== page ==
Wilford healed
On the 24th [of March, 1835], while in the swamps, I had an attack of the rheumatism, and could not travel fast. My companion, Brother Brown, had got in a hurry, and wished to return to his family in Kirtland; and as I could not travel as fast as he wished, we parted. He left me sitting on a log in the mud and water; I was lame and unable to walk, without food, and twelve miles from the nearest house on the road. He went out of sight in great haste. I then knelt down in the water, and prayed to the Lord to heal me. The Spirit of the Lord rested upon me, and I was healed; the pain left me; I arose and went my way. Whenever I met with one or more families, I preached and bore testimony to them.   <i>Wilford Woodruff&#39;s Journal</i>, 9 vols., compiled by Scott G. Kenney &#40;Midvale: Signature Books, 1981&#45;1984&#41;.')" onmouseout="kill()" target="_blank" class="ref">WWJ 1:25. This is in St. Francis county, Arkansas. No mention of rheumatism in journal. Enters Tennessee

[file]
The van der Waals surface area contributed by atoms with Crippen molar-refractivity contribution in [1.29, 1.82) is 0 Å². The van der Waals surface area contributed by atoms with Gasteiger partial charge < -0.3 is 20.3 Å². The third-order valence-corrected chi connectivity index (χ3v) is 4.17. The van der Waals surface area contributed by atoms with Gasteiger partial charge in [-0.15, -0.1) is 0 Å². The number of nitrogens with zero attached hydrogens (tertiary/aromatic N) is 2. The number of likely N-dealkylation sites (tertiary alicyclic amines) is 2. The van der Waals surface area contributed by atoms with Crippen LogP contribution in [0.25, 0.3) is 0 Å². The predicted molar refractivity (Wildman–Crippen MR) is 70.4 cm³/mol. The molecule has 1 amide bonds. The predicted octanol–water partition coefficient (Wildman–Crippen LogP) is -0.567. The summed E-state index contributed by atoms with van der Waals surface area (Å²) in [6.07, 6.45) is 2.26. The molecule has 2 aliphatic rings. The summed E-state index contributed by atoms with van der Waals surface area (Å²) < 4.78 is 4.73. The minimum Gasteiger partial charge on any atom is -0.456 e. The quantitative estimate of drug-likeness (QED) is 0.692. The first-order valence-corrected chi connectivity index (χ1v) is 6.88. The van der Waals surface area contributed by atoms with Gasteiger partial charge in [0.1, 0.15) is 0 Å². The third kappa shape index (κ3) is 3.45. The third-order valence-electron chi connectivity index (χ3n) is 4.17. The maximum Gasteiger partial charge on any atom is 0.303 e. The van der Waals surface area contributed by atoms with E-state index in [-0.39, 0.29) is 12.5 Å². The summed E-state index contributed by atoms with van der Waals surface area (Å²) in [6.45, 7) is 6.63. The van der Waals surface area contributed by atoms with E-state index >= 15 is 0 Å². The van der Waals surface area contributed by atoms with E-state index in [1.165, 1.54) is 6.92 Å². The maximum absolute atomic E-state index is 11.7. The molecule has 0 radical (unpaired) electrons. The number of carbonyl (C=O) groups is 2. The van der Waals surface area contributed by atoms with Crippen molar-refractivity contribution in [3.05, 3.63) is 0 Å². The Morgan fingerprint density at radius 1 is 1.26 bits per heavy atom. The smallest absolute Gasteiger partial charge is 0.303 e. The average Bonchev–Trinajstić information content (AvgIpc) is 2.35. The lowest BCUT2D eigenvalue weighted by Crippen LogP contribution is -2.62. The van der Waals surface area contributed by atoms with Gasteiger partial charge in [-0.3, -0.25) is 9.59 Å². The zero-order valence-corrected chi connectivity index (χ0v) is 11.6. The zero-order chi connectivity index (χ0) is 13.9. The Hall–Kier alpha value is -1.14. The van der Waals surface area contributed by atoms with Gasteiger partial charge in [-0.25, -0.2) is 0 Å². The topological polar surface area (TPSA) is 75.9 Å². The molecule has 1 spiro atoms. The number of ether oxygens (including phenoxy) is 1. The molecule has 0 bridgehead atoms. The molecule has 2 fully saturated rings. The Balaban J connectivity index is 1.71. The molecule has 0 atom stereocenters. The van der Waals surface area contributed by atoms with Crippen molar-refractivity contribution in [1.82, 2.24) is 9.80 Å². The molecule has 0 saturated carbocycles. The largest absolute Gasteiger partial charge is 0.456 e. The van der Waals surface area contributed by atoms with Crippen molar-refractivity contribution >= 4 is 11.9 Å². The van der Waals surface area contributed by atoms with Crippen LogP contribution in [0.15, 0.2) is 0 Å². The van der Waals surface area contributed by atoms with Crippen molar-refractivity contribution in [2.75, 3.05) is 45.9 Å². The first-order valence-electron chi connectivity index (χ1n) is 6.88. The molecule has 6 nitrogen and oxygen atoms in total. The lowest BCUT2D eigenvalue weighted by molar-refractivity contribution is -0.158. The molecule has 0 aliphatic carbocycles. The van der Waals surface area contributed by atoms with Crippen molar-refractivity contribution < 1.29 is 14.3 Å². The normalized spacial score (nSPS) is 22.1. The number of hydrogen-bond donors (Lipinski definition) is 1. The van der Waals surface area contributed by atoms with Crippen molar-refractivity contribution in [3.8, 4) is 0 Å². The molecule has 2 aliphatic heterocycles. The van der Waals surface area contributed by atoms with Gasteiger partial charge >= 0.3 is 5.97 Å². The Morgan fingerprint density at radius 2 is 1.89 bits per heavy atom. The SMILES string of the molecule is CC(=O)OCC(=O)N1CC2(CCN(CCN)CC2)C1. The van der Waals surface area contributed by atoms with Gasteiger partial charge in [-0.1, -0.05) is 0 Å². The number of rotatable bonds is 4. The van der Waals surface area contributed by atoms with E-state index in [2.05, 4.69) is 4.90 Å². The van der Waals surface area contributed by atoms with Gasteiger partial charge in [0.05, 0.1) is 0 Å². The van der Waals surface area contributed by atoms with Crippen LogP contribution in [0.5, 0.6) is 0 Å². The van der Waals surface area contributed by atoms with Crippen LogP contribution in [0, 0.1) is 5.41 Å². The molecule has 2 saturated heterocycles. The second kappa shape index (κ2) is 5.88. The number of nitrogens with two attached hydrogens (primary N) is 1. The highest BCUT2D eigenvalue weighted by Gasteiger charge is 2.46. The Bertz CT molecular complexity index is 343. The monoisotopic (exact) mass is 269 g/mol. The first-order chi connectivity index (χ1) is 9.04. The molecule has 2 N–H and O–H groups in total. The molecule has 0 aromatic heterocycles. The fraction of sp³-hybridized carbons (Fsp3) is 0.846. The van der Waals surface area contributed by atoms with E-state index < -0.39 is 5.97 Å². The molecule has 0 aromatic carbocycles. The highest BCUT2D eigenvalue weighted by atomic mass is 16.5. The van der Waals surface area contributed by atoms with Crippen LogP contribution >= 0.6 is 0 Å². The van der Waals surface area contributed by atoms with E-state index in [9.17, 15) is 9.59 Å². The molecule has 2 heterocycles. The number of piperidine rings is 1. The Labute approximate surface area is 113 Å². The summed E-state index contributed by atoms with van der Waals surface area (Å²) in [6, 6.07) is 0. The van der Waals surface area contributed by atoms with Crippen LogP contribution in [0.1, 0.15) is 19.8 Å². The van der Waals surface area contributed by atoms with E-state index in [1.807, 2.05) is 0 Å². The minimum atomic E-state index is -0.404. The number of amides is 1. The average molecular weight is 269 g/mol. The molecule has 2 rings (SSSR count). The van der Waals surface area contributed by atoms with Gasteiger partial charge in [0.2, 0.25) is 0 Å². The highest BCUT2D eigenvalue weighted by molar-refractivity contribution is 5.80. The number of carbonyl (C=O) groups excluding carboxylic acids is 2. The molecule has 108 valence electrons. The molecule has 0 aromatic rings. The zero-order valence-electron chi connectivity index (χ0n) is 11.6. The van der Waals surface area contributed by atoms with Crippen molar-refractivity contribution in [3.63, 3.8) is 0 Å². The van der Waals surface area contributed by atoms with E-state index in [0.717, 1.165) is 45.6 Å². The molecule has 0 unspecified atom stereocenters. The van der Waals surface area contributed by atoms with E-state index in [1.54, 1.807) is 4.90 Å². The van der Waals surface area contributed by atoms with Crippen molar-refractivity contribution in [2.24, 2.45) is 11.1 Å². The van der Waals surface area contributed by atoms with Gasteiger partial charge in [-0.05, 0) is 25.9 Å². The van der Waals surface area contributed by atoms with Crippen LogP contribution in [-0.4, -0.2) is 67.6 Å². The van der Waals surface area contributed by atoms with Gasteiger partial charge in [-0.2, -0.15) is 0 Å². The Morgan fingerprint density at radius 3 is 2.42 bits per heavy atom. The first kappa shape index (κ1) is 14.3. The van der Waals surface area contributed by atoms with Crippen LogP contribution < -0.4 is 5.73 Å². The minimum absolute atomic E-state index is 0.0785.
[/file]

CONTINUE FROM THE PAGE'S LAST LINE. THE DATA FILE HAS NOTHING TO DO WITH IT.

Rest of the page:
Suspected of being slave stealer
I crossed the Mississippi River in the evening of the 27th of March, and stayed at a public house kept by Mr. Josiah Jackson. I was suspected of being an impostor. Mr. Jackson believed I was one of Murril's clan, who were then murdering and stealing negroes; and to test me, he gathered together a large house full of the most wicked and corrupt people in the city, and set me to preaching, to see whether I could preach or not.     Preaches I do not think that Mr. Jackson, or the same company of men and women, will ever meet together again for the same purpose, for they would not like again to have their sins and abominations revealed to each other as pointedly as I told them that night, through the inspiration of the Holy Ghost; they were glad to get rid of me upon almost any terms.     Tennessee I travelled from Memphis to Middle Tennessee.     Joins Warren Parrish for 3 months April 4. [1835]—I met with Elder Warren Parrish in Benton County. He and David W. Patten (h) had labored together through the winter in Tennessee and baptized twenty persons. Elder Patten had returned to Kirtland. I joined Elder Parrish, and we labored together over three months, travelling and preaching daily; baptizing such as would receive our testimony; extending our labors in Tennessee and Kentucky.   Wilford and Warren began laboring together April 4, 1834. David W. Patten joined them the following year, in April 21, 1836. <i>Wilford Woodruff&#39;s Journal</i>, 9 vols., compiled by Scott G. Kenney &#40;Midvale: Signature Books, 1981&#45;1984&#41;.')" onmouseout="kill()" target="_blank" class="ref">WWJ 1:26,